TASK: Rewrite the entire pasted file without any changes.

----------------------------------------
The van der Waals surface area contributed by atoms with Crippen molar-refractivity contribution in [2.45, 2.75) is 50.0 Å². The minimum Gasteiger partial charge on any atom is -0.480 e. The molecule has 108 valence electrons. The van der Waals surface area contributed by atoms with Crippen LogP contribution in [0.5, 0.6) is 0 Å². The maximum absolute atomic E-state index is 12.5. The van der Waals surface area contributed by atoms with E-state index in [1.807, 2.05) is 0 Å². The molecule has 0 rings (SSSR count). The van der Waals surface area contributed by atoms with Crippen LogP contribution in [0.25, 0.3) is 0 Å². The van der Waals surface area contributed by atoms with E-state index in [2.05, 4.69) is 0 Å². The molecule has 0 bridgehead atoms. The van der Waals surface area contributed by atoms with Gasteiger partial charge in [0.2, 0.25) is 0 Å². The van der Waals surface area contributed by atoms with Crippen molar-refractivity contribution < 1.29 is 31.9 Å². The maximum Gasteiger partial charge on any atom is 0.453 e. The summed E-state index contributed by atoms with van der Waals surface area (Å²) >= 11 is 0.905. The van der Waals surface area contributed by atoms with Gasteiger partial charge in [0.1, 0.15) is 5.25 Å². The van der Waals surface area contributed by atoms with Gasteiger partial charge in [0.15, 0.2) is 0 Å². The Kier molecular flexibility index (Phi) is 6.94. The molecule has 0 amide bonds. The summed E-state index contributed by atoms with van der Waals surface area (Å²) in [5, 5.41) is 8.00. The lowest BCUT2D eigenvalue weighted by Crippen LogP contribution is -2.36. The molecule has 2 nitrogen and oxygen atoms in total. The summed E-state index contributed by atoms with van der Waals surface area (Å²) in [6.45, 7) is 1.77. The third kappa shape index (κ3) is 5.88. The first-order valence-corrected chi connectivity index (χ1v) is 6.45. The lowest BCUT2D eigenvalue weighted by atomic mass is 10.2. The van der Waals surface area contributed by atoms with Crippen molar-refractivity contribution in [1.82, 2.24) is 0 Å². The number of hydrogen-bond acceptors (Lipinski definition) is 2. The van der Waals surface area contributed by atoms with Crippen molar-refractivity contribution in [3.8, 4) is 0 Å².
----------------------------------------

The van der Waals surface area contributed by atoms with Crippen molar-refractivity contribution in [2.45, 2.75) is 50.0 Å². The minimum Gasteiger partial charge on any atom is -0.480 e. The molecule has 108 valence electrons. The van der Waals surface area contributed by atoms with Crippen LogP contribution in [0.5, 0.6) is 0 Å². The maximum absolute atomic E-state index is 12.5. The van der Waals surface area contributed by atoms with E-state index in [1.807, 2.05) is 0 Å². The molecule has 0 rings (SSSR count). The van der Waals surface area contributed by atoms with Crippen LogP contribution in [0.25, 0.3) is 0 Å². The van der Waals surface area contributed by atoms with E-state index in [2.05, 4.69) is 0 Å². The molecule has 0 bridgehead atoms. The van der Waals surface area contributed by atoms with Gasteiger partial charge in [0.2, 0.25) is 0 Å². The van der Waals surface area contributed by atoms with Crippen molar-refractivity contribution < 1.29 is 31.9 Å². The maximum Gasteiger partial charge on any atom is 0.453 e. The summed E-state index contributed by atoms with van der Waals surface area (Å²) >= 11 is 0.905. The van der Waals surface area contributed by atoms with Gasteiger partial charge in [0.1, 0.15) is 5.25 Å². The van der Waals surface area contributed by atoms with Gasteiger partial charge in [0.15, 0.2) is 0 Å². The Kier molecular flexibility index (Phi) is 6.94. The molecule has 0 amide bonds. The summed E-state index contributed by atoms with van der Waals surface area (Å²) in [5, 5.41) is 8.00. The lowest BCUT2D eigenvalue weighted by Crippen LogP contribution is -2.36. The molecule has 2 nitrogen and oxygen atoms in total. The summed E-state index contributed by atoms with van der Waals surface area (Å²) in [6.45, 7) is 1.77. The third kappa shape index (κ3) is 5.88. The first-order valence-corrected chi connectivity index (χ1v) is 6.45. The lowest BCUT2D eigenvalue weighted by atomic mass is 10.2. The van der Waals surface area contributed by atoms with Crippen molar-refractivity contribution in [1.82, 2.24) is 0 Å². The number of hydrogen-bond acceptors (Lipinski definition) is 2. The van der Waals surface area contributed by atoms with Crippen molar-refractivity contribution in [3.8, 4) is 0 Å².